#3 Maximize Your Page Speed
Page loading speed itself is a ranking factor, but a page that takes too long to open will send visitors back to the SERP and let them go elsewhere. According to Neil Patel, 40% of people leave a website that takes more than 3 seconds to load.
#4 Use A Responsive Popup
Popups are great to generate leads and call to action, but they're undoubtedly annoying for visitors. Make sure yours pops up nicely and swiftly. A popup that freezes up the main article page or one that's not easily closable can encourage visitors to abandon.
#5 Visually Mind-boggle Them
I don't mean optical illusion images. Diagrams, graphs or 4-frame comic strip/cartoons can keep them on your site a little longer.
Bounce Rate - What Is It?
Bounce rate is the percentage of visitors who enter your site but leave (bounce) without taking an action such as clicking a CTA button, link to view another page or filling out a form.
If 100 people visit your webpage but 90 of them leave without taking any actions, then the bounce rate will be 90%. High bounce rate = less engaging. The rates can be checked on Google Analytics.
Bounce rate is not considered to be a major search engine ranking factor for several reasons;
- The rate varies depending on the type of page, site or industry. A single page with no link can contain useful information.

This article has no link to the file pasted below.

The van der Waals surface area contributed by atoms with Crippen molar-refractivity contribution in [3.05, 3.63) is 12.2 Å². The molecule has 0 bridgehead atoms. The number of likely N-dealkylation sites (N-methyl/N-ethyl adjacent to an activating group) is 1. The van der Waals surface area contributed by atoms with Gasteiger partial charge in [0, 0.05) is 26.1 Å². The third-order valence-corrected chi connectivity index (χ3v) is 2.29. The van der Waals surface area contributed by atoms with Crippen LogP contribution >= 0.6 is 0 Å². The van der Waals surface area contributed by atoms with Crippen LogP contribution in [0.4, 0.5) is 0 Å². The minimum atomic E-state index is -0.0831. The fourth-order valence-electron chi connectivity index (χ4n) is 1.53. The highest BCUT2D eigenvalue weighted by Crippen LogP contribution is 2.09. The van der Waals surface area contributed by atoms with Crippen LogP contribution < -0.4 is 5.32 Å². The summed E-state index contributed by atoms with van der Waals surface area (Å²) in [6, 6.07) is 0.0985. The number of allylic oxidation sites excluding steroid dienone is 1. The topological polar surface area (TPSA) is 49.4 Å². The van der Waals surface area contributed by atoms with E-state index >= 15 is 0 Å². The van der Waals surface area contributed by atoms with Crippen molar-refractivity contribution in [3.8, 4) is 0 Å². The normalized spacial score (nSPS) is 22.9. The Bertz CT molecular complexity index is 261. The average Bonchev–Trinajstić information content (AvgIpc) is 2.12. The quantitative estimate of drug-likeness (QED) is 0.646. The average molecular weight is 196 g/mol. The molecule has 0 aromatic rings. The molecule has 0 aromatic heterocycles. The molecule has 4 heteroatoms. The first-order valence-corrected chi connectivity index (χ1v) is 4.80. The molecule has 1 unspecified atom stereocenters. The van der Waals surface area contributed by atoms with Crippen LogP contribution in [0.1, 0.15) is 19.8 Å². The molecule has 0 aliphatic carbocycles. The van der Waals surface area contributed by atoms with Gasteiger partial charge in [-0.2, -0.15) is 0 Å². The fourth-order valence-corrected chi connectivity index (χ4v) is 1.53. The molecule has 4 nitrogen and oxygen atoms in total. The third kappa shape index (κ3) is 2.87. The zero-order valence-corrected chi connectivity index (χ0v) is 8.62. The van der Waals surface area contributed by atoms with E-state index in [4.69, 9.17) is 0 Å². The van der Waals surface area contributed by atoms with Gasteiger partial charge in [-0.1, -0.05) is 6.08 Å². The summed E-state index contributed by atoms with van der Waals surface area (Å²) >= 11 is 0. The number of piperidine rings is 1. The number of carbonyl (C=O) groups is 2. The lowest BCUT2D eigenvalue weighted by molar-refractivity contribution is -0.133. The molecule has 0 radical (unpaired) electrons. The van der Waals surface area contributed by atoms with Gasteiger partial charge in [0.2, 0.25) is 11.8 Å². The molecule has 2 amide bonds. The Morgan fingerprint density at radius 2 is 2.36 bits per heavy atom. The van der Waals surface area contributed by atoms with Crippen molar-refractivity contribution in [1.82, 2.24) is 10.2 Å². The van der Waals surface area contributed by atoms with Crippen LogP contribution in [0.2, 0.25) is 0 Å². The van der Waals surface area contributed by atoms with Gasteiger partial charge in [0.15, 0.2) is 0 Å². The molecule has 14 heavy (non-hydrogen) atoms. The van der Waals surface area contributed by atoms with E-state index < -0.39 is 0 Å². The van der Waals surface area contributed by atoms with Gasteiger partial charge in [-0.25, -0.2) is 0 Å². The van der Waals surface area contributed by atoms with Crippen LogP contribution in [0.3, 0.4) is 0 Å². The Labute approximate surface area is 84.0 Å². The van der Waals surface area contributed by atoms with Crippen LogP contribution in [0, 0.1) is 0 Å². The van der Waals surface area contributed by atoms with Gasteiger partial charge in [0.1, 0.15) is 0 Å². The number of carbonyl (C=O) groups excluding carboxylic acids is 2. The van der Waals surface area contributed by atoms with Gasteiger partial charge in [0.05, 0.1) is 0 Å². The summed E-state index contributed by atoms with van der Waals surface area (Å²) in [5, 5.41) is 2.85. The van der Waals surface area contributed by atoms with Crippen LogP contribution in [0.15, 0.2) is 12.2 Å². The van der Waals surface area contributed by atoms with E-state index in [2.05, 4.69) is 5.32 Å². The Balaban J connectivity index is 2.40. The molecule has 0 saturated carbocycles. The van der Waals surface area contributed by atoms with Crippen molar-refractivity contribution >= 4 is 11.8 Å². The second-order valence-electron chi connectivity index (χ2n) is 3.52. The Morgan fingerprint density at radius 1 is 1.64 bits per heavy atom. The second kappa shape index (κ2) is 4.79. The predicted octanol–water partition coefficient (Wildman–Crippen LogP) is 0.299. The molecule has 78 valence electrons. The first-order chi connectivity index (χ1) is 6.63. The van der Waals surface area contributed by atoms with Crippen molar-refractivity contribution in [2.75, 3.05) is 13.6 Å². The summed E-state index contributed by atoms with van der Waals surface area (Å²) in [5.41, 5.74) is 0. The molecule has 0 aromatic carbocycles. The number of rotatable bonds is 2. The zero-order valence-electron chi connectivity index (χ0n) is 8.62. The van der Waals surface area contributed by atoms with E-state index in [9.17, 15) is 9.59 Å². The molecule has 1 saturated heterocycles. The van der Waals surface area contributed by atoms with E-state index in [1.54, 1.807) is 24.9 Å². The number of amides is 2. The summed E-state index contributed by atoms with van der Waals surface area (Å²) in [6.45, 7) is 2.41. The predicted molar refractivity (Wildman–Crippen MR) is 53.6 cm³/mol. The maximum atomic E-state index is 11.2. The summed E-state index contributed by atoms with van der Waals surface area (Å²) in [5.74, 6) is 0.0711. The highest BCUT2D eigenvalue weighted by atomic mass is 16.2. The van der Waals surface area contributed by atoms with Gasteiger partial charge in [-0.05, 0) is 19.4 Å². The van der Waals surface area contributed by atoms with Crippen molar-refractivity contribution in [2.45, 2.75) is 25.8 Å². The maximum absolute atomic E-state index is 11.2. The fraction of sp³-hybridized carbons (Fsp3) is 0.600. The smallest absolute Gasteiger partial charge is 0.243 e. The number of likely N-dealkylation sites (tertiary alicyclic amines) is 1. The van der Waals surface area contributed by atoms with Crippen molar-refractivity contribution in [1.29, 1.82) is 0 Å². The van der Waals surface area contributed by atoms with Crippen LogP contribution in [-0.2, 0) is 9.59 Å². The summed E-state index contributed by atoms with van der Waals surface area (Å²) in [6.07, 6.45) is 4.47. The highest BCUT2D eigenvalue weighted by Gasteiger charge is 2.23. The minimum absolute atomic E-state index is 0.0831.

- Easily manipulative, e.g. clickbait just to reduce bounce rate.
- External factors can distract users. If they open a new tab to browse another site or check their email and come back to the site later on, it'll still count as a bounce.
According to Clicktable.com, the average bounce rate for e-commerce sites is 33.9%. For blogs, somewhere between 70-90%, content sites 40-60% and service sites around 10-30% respectively.
How To Reduce Bounce Rates
There's no point in doing whatever it takes to reduce bounce rates. For example, randomly placed internal links before a barely noticeable CTA button will defeat the purpose of your campaign within the page. You want to try the following ways to decrease bounce rates wisely.
#1 Use Related Posts/Popular Posts Section
Show related posts at the bottom of your page and/or place a popular posts widget in the sidebar, so that the visitors have an easy option to browse other pages.